Watching your parents age isn’t easy, especially if they start struggling with physical or mental health issues. You most likely want to help your aging parent in any way you can to ensure they remain comfortable and get needed support. Elderly parents may resist change because they don’t want to accept the fact they need help. Although you can’t force your family members to do something they don’t want to do, there are ways to help aging parents realize some assistance may be best for maintaining their quality of life. Learning how to talk to elderly parents about accepting help is necessary to foster open and honest conversations about their well-being.
Talking to Aging Parents About Changes
Change can be difficult at any age, but it’s especially difficult for older adults experiencing a physical or cognitive decline that affects their ability to make their own decisions. Your parents may be worried about losing control over their own lives. It may also be jarring for an elderly parent to need help and guidance from their adult children when the caregiving roles were once reversed. Talking to parents about moving to a retirement community can be a sensitive and emotional conversation. That said, change doesn’t have to be scary. It can open new doors and provide your elderly parents with a support system they don’t have access to at home.
How to Talk to Elderly Parents About Accepting Help and What to do If they Refuse
If your elderly parents refuse help, having an open conversation about their worries may be beneficial. It can be hard for parents to accept that it’s unsafe for them to live alone or without assistance. Bringing up alternative living options such as assisted Continuing Care Retirement Communities too soon may make them less willing to have the discussion at all. Here are a few tips on how to approach stubborn aging parents about getting help without making them feel like their independence is being forfeited.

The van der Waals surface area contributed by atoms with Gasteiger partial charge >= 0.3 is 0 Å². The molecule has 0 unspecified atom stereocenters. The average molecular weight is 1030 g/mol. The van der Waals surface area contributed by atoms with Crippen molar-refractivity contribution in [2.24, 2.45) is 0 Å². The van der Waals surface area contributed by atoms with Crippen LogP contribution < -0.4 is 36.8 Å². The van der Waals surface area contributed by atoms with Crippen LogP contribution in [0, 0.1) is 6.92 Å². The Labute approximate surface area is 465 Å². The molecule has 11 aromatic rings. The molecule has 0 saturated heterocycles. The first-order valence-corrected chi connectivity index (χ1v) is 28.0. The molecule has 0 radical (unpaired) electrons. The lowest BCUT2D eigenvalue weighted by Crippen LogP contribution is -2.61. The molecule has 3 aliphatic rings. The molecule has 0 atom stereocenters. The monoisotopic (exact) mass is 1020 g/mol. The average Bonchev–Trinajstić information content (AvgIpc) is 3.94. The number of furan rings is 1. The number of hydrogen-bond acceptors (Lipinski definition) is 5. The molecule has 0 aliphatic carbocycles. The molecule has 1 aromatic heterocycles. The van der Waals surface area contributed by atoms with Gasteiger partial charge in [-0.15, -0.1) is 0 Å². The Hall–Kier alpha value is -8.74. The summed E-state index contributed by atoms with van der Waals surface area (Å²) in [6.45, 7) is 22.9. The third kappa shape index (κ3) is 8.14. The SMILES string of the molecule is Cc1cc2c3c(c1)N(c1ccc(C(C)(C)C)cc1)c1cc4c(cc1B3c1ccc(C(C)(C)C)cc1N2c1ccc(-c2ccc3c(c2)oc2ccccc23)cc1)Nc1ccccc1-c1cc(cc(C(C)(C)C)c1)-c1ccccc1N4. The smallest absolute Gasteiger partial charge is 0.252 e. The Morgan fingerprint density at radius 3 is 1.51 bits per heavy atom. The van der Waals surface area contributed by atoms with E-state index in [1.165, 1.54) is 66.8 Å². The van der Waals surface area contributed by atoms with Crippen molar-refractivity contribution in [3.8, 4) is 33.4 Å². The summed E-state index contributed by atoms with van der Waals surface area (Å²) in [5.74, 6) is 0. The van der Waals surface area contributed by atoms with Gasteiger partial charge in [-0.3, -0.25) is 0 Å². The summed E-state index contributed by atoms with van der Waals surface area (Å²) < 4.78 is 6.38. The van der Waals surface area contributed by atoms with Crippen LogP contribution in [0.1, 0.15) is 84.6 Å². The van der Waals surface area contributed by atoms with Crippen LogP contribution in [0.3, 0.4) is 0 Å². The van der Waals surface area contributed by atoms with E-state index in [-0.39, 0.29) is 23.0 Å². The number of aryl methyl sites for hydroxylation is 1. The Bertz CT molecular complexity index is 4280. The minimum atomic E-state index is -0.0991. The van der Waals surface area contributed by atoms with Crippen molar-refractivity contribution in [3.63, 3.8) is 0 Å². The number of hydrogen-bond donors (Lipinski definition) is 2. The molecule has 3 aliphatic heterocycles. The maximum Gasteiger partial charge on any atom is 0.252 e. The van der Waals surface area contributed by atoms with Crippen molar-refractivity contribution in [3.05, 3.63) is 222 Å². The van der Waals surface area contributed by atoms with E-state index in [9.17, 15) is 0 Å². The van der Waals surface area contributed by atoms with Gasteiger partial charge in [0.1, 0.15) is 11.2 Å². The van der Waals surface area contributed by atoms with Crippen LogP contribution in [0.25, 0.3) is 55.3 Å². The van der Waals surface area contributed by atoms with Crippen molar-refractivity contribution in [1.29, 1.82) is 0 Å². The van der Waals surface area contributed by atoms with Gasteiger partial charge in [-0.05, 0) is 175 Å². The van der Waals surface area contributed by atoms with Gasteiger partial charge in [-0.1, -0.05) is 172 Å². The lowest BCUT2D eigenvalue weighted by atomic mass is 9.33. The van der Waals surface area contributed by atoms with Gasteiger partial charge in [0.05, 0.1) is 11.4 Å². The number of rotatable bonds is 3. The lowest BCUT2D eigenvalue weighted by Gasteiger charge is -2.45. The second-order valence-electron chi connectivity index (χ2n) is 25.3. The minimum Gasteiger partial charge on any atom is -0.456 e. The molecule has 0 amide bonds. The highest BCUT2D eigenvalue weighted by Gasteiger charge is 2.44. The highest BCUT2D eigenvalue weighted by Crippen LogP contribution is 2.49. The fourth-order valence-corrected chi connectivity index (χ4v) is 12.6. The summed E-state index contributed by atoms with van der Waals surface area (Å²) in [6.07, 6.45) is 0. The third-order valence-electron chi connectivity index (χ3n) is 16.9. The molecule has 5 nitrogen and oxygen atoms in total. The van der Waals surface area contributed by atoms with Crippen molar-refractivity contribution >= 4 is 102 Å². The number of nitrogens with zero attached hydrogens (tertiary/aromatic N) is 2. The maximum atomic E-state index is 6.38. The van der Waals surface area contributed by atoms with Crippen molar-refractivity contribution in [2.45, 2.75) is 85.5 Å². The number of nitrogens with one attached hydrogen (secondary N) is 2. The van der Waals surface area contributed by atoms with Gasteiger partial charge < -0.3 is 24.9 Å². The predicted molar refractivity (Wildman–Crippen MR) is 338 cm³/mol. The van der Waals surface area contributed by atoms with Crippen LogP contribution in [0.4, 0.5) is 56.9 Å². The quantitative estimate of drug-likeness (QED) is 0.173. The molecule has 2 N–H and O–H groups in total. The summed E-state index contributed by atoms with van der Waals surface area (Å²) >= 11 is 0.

Provide Solutions That Allow Them to Have Control and Autonomy
A major reason aging parents refuse help is because they’re afraid of losing control. You should make it clear to your mom or dad that accepting help isn’t limiting how much control they have over their lives but making it easier to perform daily tasks and continue living independently. They may also be concerned about finances or privacy regarding medical conditions. Conducting research on these matters before the conversation may provide your older parents the reassurance they need.
Accept Your Own Limits
It’s important to remind yourself there’s only so much you can do if a stubborn parent repeatedly refuses help. This is one of the important tips on how to talk to elderly parents about accepting help and respecting their autonomy. Their opinion may change over time, so it’s a good idea to occasionally keep trying, but don’t let it consume your life. Take care of your mental health by practicing self-care, such as taking the occasional day trip or spa day or joining a family caregiver support group. Seeking help from other family members can also ease the stress of trying to manage your loved one’s well-being alone.